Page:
On Wednesday, I received the results of the biopsy of my pancreatic lesion that they took during my endoscopy last week. I haven’t had that much time to process the results, because I was dealing with the declining health of my 17-year-old cat, who died on Friday.

Remember that spot that kept showing up on my PET scans, the one that the lymphoma doctors said was probably a benign tumor but that we’d keep an eye on? The biopsy showed that it is a malignant tumor on my pancreas.

With Hodgkin’s lymphoma, you’re often told that you have the “good cancer.” I know that people with Hodgkin’s lymphoma don’t feel especially lucky, particularly those with refractory or relapsed Hodgkin’s lymphoma since we’re in the group that didn’t get better with the first round of treatment and had to follow up with more chemo, radiation and stem cell transplants.

No one tells you how lucky you are to have pancreatic cancer. In fact, the news is met mostly with silence. The statistics are grim. But, once again, I am in what’s considered to be a lucky group (so far). I have either a malignant neuroendocrine tumor or an acinar cell carcinoma, which is pretty rare. If it’s the former, the odds are good—as high as 50–70% for survival five years down the line after a complicated pancreas restructuring surgery called a Whipple procedure.

The next step is to meet with the surgeons to see if they would want to do more tests—either another endoscopy or a scan—to see what type of tumor it is before operating. My appointments are for next week.

I’m not going to lie—this isn’t good. Best case scenario: It’s the tumor with the better prognosis, the cancer hasn’t spread beyond the tumor and it can be removed with the surgery. Then once the months of recovery are over and if there are no complications, I can go back to a semblance of “normal.” (And then hope it doesn’t come back.) I’m not going to delve into the other possibilities right now until we know more. Right now, this is just conjecture.

I suppose the good in this is that there are really no known causes of this type of tumor—it’s an unlucky fluke. When I was dealing with the pancreatitis attacks, I spent a lot of time beating myself up, thinking that maybe I had caused them somehow, but at least I am absolved of that.

I realize that initially seems strange thing to say, but it makes sense. Right now I’m reading My Age of Anxiety, a book I recommend for anyone who, like myself, is prone to anxiety. The author, Scott Stossel, mentions a woman, a war correspondent, who suffers anxiety not when she’s being shelled, but after she submits a story and is waiting back for editor feedback. Stossel writes, “Freud observed that threats to our self-esteem or self-conception can often cause far more anxiety than threats to our physical well-being.” When I felt that this was something in my control, I felt really terrible—it kept me up at night and was an ever-present, gnawing feeling. I felt bad about myself. Now I just feel bad.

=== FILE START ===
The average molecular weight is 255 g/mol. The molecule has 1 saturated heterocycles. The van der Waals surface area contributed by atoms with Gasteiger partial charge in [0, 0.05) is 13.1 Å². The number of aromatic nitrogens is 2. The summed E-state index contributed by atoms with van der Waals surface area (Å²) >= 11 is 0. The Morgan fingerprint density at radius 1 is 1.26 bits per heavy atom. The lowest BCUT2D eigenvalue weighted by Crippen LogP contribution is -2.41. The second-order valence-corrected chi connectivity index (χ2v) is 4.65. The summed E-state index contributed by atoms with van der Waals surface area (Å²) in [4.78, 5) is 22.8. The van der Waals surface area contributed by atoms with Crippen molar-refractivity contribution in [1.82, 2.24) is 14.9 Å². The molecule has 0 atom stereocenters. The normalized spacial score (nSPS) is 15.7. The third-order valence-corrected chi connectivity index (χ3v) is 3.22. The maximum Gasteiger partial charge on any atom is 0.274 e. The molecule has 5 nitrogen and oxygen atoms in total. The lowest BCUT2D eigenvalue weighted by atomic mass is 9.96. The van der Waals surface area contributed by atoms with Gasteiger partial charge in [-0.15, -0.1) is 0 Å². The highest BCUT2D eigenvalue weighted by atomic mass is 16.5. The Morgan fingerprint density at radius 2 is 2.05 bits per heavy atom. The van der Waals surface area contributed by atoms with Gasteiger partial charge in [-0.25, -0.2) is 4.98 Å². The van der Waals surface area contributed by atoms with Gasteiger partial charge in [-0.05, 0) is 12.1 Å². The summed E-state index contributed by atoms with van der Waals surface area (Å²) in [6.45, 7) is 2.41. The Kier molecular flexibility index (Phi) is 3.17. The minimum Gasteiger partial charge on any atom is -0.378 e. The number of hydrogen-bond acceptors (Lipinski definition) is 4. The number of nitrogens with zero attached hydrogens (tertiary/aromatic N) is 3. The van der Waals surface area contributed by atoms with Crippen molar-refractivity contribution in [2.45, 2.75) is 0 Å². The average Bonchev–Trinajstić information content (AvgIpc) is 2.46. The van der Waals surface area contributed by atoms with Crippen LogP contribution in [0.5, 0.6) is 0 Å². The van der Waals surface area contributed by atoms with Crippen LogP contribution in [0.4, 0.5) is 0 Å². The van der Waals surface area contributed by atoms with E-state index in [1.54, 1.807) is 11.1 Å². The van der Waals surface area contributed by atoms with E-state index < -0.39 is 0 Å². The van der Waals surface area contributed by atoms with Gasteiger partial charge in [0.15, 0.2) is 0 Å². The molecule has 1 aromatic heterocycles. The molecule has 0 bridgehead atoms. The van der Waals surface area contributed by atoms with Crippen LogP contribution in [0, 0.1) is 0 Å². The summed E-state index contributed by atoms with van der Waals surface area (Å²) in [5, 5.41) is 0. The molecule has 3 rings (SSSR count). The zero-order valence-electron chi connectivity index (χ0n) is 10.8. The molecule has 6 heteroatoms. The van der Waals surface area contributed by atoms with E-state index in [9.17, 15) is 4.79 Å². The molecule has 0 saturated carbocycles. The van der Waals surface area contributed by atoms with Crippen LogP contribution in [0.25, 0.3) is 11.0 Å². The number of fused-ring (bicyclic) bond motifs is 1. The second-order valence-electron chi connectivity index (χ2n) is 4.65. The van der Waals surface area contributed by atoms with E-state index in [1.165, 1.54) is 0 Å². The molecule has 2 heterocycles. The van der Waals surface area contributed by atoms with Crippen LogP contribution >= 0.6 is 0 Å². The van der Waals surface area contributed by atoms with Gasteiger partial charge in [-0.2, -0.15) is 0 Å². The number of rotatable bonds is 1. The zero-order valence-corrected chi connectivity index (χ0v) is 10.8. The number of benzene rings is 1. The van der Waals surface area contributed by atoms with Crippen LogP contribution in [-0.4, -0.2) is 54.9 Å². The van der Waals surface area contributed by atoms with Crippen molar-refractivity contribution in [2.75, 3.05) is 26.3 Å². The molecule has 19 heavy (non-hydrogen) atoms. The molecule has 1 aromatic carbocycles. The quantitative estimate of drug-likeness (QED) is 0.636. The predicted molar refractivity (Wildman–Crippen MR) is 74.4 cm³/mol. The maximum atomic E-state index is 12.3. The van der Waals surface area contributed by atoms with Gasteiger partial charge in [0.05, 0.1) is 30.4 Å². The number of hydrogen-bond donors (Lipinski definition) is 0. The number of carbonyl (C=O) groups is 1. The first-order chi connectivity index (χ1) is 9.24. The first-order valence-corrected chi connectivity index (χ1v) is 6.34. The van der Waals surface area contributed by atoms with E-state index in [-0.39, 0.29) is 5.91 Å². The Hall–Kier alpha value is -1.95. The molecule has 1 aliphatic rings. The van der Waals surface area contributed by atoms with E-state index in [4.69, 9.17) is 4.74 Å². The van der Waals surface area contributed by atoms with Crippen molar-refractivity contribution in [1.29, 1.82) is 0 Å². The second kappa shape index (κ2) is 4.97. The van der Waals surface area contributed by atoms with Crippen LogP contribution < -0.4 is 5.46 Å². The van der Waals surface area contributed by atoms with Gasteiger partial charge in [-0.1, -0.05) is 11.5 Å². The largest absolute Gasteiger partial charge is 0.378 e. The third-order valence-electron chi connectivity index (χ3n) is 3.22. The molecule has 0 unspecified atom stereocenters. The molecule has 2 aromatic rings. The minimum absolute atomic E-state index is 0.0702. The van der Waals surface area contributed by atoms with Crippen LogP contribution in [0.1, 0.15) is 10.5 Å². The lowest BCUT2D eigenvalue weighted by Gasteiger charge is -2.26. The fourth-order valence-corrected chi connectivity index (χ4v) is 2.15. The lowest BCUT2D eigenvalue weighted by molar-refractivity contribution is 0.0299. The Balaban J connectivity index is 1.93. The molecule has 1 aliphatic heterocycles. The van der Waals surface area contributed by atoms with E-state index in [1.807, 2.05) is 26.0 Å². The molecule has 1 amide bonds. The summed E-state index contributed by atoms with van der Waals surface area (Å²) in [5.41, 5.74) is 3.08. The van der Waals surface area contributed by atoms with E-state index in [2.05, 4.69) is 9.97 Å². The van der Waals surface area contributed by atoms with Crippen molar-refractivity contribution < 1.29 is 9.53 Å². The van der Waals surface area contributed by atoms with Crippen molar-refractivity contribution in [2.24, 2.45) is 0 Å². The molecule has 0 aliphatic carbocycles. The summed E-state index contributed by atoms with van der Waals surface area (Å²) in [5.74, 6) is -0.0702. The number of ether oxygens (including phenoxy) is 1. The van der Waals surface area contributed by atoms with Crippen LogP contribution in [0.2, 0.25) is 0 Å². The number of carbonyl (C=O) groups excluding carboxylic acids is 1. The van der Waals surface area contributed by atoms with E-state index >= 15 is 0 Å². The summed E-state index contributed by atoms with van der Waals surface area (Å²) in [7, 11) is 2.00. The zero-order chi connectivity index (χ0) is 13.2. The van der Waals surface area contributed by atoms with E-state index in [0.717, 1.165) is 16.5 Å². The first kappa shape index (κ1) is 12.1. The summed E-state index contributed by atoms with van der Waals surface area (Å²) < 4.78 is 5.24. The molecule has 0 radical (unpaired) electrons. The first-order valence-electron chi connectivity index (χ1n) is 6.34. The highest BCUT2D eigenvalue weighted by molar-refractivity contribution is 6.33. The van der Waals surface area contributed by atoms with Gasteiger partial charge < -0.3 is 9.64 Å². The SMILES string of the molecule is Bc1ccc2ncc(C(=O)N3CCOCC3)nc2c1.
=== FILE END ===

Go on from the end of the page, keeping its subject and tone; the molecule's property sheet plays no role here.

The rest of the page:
That’s not to say that I don’t wish I had insisted on getting a biopsy earlier. I’ve been through cancer before, and I know that something innocuous can eventually mean a cancer diagnosis. I should have known better. There was a spot on my PET scans lighting up. How could I dismiss that? I know the reasoning was that it had gotten smaller so we were just going to keep an eye on it. But, as happy as I am to have had this relatively “normal” year-and-a-half, I wish that someone—myself, my doctors—had decided on a biopsy before the pancreatitis attacks. In retrospect, it seems crazy to have ignored the spot on the scans, but I wanted so badly to be better.

That I’ve had it for so long and it hasn’t seemed to have spread from what they know so far could be a good thing—it could mean that it’s slow-growing and not aggressive. I am worried that it’s causing problems now, and, of course, now any bodily pang or twinge of discomfort worries me. I don’t know how to describe it, but lots of stuff just feels funny.

Part of me doesn’t feel like talking about this and needs to go on as normal. Another part wants to freak out. I don’t have many reflections to share. The name of this blog isn’t even accurate anymore. There really are no words for all of this.

Aside from cancer’s insistent intrusions, I still really do have a great life. I can attribute this directly to the people in it. For now, I’m enjoying the snowy weekend, relaxing and snuggling with the kittens before I re-enter the world of scans, doctor appointments, blood draws, tests and hospitals.


  1. Renn says:


    You’re right, there are no words. Yet you’ve very eloquently put words to what is clearly SUPER stinky news. ERGH!!! The universe seriously needs to cut you a huge slice of break. I’m sad you have to deal with all of this on top of what you’ve already dealt with — including the loss of both your cats. I’m mad you have to get back on the medical merry-go-round. And I’m glad to hear you’re reading that anxiety book (I think I need a copy!).

    I get the guilt thing. Sometimes it feels like we have to be both doctor and patient. But “watchful waiting” is the protocol. It’s frustrating. But now it’s time to pounce. Your kitties have taught you well. Hang in there!

  2. Anne gilleran says:

    Hi Josie

    A big hug from all of us, keep fighting like the brave, brave girl you are,


  3. […] one month ago, I posted the news I received about a malignant tumor on my pancreas. Today I am one week out from my Whipple procedure. Post-pancreaticoduodenectomy, I have no gall […]

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